France extends uranium trade with Russia despite war and sanctions
The Russia-Ukraine war necessitates the emergence of strange compromises, as the sanctions do not extend to the trade of nuclear fuel. Enormous business deals are being concluded with Russia behind the scenes, one of those being France's purchase of a huge amount of recycled uranium, which was pointed out by Greenpeace, a Hungarian economic paper reports.
The elimination of Russian dependency on recycling would take more than a decade, with experts warning that the French energy system will be walking a tightrope in the winter, Hungarian economic paper Vilaggazdasag writes.
France has received Remix fuel, essentially recycled uranium, for the first time in ten years, French economic paper La Tribune writes in a lengthy article. The reprocessed uranium is used by the French national utility company EDF in the reactors of the Cruas Nuclear Power Plant.
It is noteworthy that natural uranium (not the recycled fuel) is transported continuously to EU member states from Russia (the country’s share in the urnanium supply of the EU, including Rosatom’s interests in Kazakhstan, well exceeds 40 per cent, according to 2021 data of the Euratom supply agency.)
The deal in question is about the re-commissioning of spent French nuclear fuel after processing in Russia.
The schedule is logical: after the French nuclear fuel spends about ten years in a special relaxation pool, it is reprocessed in France, and the precious uranium extracted is further processed and enriched in Russia. At the moment the task can only be performed in Russia, as the technology is not available in Europe. Its development would take more than a decade.
In 2018, EDF “reactivated” a partnership agreement with Russia, under which the eastern partner “recycles” the uranium spent in French reactors. The partnership agreement had been concluded by the parties much earlier, but it has been inactive for about ten years, mainly for economic reasons.
After the Fukushima disaster, the world market price of uranium dropped to such low levels that recycling of spent nuclear fuel was infeasible.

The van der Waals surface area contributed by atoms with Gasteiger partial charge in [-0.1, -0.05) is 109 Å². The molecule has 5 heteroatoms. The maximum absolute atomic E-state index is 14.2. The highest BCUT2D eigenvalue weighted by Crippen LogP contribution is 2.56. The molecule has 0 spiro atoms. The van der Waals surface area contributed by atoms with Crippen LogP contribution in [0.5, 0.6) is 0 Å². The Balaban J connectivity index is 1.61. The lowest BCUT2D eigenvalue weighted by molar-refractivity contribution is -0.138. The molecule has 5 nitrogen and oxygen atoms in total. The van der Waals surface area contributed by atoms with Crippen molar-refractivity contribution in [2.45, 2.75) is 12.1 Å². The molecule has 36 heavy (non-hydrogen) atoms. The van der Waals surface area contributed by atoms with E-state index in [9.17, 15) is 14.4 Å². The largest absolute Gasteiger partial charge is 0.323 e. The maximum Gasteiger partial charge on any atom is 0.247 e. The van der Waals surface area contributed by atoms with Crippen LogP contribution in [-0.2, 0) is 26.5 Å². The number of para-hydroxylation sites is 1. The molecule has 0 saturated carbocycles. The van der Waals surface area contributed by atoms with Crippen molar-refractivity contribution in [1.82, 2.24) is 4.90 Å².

Although the shipment of recycled uranium, which arrived at the end of November, is not subject to EU sanctions, it is a highly sensitive issue due to the crisis in Ukraine. Especially because it was commissioned by a large French public company. Moreover, while until now it seemed that Remix fuel was not needed to run the French reactors, it is currently indeed being used.
On 1 December, La Tribune asked EDF about the date of the delivery and was told that it had already taken place and that the used fuel was sent to Russia in 2021. The case was discovered by Greenpeace. In the port of Dunkirk, the NGO noticed a number of containers from Russia containing partly enriched and partly natural uranium. (Just as in September, when one of the final destinations of the uranium shipment was Germany, the Lingen fuel assembly plant operated by Framatome. The nuclear fuel elements produced here are used in nuclear power plants in France, Belgium, Switzerland, the Netherlands, the UK, Spain, Sweden and Finland.)
EDF did not specify the term of the contract with the Russian partner, and the French Energy Ministry did not respond to the newspaper’s inquiry. The transaction, which raised ethical and moral questions, did not face any legal obstacles, La Tribune pointed out. The newspaper also did not hide the fact that the French electricity service will be operating “on the brink this winter.”
Europe-Russia cooperation in the field of research and development has run interruptedly, Vilaggazdasag noted. Rosatom is supplying one of the six giant magnets needed for the ITER fusion programme in France. The magnets are an essential component holding the plasma together in the world’s largest tokamak (experimental fusion reactor). The 200-tonne, nine-metre-diameter device took eight years to design and build. The ship, carrying the unique development from Rosatom, set sail from St Petersburg in November and made the two-week journey to Marseille via Amsterdam. ITER is one of the flagship energy projects of the European Union. 35 nations, including Russia, the United States, the United Kingdom, Switzerland, India, China, Japan, South Korea and the EU, are working together to build the world’s largest nuclear fusion facility in the south of France.